In Which There is a Bowl of Congee from a Street Food Legend…

30 years of good eats

30 years of good eats

When I was a kid of about ten or eleven and the family made the annual nighttime pilgrimage to Paranaque’s Manila Memorial Park to commemorate All Saints’ Day (a.k.a.: the Filipino counterpart of Mexico’s Dia de los Muertos, a day when people head to cemeteries throughout the country to pay their respects to the dead), we would usually stop by a small lugawan (an eatery specializing in lugaw – congee/savory porridge) near the entrance of BF Homes called Good Ah.

Good Ah first opened its doors in 1983 serving up simple yet substantial fare for weary commuters and those strapped for cash between one payday and the next.  It is also, interestingly enough, one of the first local eatery chains to offer 24-hour service for its customers.  In the mid-1980s, it became so popular that it was immortalized in the comedy film Goodah top-billed by local comedy trio Tito, Vic, & Joey and veteran comic Panchito.

As stated previously, its primary stock in trade happens to be the local take on road food.  ‘Silogs (garlic fried rice, fried eggs, and one’s choice of protein) and two kinds of congee have always been on the menu.  Their arroz caldo (chicken congee with chicken chunks and slivered ginger) is classic, but Good Ah’s biggest draw has always been its goto.  

A steaming bowl of goodness

A steaming bowl of goodness

Goto is a savory rice porridge studded throughout with strips of soft, chewy beef tripe (goto in the vernacular).  The rice is cooked until soft and creamy in a mix of pork and chicken broth and the pre-cooked (pressure cooked in many cases) tripe stirred in towards the end of the cooking process.  Prior to serving, the congee is further embellished with bashed-up chicharon (pork crackling/scratchings), minced chives, and a generous spoonful of crunchy toasted garlic.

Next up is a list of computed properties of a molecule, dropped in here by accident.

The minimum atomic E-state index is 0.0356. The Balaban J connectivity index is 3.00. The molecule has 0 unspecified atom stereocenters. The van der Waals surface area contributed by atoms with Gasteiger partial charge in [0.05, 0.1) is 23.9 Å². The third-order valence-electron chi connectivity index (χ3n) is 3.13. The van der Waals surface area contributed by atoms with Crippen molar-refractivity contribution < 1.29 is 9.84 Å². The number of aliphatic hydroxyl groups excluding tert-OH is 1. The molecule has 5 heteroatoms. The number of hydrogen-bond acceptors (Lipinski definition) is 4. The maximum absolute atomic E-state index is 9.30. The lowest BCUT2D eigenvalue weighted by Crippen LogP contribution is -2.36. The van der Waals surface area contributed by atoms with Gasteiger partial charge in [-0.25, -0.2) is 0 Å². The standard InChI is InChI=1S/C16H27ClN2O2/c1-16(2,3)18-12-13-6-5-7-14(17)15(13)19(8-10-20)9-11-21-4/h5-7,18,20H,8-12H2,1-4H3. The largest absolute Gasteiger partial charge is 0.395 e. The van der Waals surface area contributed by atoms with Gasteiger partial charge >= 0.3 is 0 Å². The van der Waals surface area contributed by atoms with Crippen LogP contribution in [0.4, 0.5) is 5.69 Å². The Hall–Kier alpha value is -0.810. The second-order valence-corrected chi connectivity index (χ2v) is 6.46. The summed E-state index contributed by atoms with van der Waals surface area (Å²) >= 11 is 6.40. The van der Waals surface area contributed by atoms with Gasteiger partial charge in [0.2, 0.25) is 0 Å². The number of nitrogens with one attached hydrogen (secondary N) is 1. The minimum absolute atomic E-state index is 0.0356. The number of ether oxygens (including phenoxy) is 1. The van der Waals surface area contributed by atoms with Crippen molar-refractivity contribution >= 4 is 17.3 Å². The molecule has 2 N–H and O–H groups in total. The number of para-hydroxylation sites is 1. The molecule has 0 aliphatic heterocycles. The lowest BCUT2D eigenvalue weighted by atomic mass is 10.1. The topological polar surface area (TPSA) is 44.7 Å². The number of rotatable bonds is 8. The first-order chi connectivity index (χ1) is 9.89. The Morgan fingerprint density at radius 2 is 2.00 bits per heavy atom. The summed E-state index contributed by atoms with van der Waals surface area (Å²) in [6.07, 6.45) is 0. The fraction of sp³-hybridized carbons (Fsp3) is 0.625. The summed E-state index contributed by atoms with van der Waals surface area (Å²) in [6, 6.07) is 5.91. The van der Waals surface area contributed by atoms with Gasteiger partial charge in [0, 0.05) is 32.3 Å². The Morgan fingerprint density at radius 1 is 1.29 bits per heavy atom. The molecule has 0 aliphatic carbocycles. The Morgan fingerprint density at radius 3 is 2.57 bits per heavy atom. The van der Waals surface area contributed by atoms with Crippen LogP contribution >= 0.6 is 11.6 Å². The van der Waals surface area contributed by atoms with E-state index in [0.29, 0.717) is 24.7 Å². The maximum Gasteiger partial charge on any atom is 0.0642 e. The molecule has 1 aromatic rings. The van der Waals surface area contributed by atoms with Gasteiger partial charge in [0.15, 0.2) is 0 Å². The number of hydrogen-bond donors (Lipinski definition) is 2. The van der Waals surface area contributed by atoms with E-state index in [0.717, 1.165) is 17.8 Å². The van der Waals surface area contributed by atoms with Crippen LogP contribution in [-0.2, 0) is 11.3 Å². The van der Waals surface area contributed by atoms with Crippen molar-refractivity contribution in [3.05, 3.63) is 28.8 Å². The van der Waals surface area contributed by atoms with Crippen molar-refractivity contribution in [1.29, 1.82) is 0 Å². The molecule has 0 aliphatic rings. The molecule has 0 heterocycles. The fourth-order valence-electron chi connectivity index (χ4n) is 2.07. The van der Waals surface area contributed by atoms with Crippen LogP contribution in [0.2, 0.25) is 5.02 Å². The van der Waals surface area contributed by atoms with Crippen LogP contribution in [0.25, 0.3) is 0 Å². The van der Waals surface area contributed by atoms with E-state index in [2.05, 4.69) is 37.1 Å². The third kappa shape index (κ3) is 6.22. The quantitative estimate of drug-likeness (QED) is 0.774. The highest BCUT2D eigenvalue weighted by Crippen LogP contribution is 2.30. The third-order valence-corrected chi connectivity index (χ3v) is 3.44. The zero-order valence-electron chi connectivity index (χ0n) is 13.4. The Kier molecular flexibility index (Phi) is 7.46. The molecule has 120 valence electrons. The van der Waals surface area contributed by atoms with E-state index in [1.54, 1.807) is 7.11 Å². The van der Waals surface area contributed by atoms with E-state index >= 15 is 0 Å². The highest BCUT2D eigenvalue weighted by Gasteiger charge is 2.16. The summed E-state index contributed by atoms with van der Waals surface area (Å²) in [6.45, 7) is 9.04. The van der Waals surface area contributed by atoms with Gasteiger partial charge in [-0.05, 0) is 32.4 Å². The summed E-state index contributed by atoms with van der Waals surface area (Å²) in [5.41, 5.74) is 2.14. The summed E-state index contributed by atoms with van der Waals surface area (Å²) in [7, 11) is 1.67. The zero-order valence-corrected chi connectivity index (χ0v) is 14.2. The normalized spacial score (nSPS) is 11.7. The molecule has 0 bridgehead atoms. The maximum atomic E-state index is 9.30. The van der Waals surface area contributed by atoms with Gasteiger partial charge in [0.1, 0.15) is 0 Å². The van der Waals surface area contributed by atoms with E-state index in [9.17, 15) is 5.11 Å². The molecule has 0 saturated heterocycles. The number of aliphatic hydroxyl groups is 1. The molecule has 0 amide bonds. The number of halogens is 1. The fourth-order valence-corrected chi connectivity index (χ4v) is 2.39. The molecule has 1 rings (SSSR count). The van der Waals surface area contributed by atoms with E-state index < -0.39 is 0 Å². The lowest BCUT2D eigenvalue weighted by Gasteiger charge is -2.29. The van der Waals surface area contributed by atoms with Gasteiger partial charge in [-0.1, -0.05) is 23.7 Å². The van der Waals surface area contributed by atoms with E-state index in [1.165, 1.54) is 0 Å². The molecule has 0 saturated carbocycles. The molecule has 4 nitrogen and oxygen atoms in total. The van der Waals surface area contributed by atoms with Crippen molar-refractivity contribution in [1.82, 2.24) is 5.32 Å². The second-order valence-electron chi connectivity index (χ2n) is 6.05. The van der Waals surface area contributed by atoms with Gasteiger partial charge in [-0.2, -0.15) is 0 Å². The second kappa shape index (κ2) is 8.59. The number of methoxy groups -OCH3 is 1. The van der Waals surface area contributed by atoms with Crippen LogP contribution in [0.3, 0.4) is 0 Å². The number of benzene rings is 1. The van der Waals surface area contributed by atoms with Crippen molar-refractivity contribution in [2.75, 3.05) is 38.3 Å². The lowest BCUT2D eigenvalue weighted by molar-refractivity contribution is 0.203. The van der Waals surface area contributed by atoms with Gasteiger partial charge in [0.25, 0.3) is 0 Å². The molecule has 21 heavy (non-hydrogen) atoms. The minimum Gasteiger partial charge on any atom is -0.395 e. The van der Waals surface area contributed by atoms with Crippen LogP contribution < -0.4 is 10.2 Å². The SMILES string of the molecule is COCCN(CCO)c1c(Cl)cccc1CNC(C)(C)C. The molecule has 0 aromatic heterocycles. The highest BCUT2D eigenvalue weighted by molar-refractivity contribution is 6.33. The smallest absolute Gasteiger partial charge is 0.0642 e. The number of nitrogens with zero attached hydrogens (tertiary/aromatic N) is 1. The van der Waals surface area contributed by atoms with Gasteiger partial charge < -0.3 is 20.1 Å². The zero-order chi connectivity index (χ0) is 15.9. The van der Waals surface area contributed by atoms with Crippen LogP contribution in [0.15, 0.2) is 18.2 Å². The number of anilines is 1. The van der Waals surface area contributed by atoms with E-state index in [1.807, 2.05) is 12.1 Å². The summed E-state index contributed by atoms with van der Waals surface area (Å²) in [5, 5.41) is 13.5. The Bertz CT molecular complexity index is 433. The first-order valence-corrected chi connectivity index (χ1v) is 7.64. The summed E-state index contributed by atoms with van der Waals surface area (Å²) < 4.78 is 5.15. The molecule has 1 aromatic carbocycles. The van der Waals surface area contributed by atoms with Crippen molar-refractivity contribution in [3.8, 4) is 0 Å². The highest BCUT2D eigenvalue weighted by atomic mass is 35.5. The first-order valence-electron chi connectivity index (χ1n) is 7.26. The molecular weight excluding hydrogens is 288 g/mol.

Good Ah’s goto is fairly standard in the sense that it has all of the above-mentioned comments.  However, it also has the added attraction of a halved hard-boiled egg in the mix.  On its own, the porridge is deliciously savory: not gamy at all, mildly beefy, and rich enough even for palates that aren’t that much into beef.  It is lovely enough on its own, but I am of the opinion that a light squeeze of calamansi juice, a sprinkle of patis (fish sauce / nam pla), and a moderate dash of pepper make it the perfect thing to eat during the sort of cold, rainy afternoons we’ve been having of late.

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